Canoeing and Kayaking are fairly accessible sports for beginners. The boats themselves are the simplest of vessels – they consist of a lightweight symmetrical hull, pointed at both ends, with an open space for the crew. There are no sails to master, engines to operate or rudders to steer. You simply need to get in the water and paddle.
Of course, there’s no upper ceiling on canoe and kayak skills – you can keep improving for years if you wish. If you’ve seen professional kayaking, you’ll know exactly what we’re talking about – the real pros twist and turn their boats through horrendous rapids and vicious waters. They make it look like a master’s skillset – and at that level, it truly is.
That said – it’s relatively easy for you to learn the basics in a short period of time. Here’s a quick overview of the first essential one-man canoe and kayak skills.
As you’d expect, it’s fairly straightforward to get moving in a straight line. In a canoe, you’ll have a double paddle with blades at 45 degrees to each other. (The angle might seem odd, but once you get in the water, all will become clear, and your wrists will thank you.)
To paddle forward, pull the blade backwards through the water alternately on the left and right hand sides. The blade should enter the water roughly in line with the position of your toes, and should come out roughly in line with your knees.
The aim is not to “dig” in to the water, unless you want to exhaust yourself as quickly as possible. Try and paddle so the blade is only just fully submerged.
Finally, try to keep your head up. It helps if you can see where you’re going!
If you’ve chosen a kayak to take to the water, the same paddling principles apply. The only difference is, in a kayak with a single bladed paddle, you’ll need to switch your grip as you paddle with alternate strokes.
It’s all well and good heading out onto the water, but at some point you’ll need to change direction.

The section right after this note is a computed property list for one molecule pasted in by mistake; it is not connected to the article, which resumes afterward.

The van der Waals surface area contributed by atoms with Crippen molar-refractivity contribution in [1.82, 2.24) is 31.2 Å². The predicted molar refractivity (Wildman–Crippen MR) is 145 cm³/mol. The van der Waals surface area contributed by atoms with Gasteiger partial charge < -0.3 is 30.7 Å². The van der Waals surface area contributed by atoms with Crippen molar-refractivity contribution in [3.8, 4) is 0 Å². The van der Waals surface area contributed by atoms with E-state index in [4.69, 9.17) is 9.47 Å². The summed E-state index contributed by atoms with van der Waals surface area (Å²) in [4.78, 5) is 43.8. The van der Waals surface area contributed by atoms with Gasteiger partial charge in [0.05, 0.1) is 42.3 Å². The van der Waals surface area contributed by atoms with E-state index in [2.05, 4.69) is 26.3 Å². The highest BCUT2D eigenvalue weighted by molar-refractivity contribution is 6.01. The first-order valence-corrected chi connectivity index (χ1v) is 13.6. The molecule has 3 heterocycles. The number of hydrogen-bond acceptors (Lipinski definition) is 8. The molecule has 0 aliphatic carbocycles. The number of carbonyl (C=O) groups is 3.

At least, you will if you plan on coming home in time for tea.
Once you’re moving, turning is fairly easy. Each stroke pushes your boat somewhat towards the opposite side, which is why alternate strokes move you in a straight line. To turn the canoe or kayak as you move, simply paddle more on the side opposite to the direction you want to head in.
It takes some practice, and at first you’ll end up overshooting and turning too far. Stick with it though, and you’ll soon be able to guide your boat steadily along the course you want.
To make sharp turns in canoes and kayaks, try holding one oar in the water. This will actually turn you towards the side of the oar, and quickly too. The downside of this technique is that it rapidly kills your speed. Use it sparingly, and save it for the times you want to make particularly sharp changes of direction.
No guide to canoeing skills would be complete without an overview of the daunting possibility that your canoe might flip over and submerge you in the water.
Don’t worry, it’s not as bad as it sounds. (Actually once you get used to it, it’s kind of enjoyable… believe it or not.)
Whether due to waves, rapids or simply over-enthusiastic paddling, at some point you’ll inevitably find yourself rolling sideways and heading for the drink. It can be a pretty frightening prospect, but luckily, canoes and kayaks are designed to roll back into the proper position with minimal effort.
The technique is known as an “Eskimo Roll”. Yes, you’ll be underwater for a few seconds, and yes, you should hold your breath – but do it right and you’ll be out again in no time at all. The Eskimo roll is a little involved, so it’s best to learn it with a qualified instructor. However, you can get the basic technique down in half an hour or so – at least for calm waters – and then you’ll be able to right yourself when you go under again in future.
Hopefully that’s given you a solid overview of the basics. As we mentioned at the top, canoe and kayak skills go as deep as you want to take them. If that’s whet your appetite to grab a paddle and hit the water, check out the various boating clubs around the UK, and see where you can get started.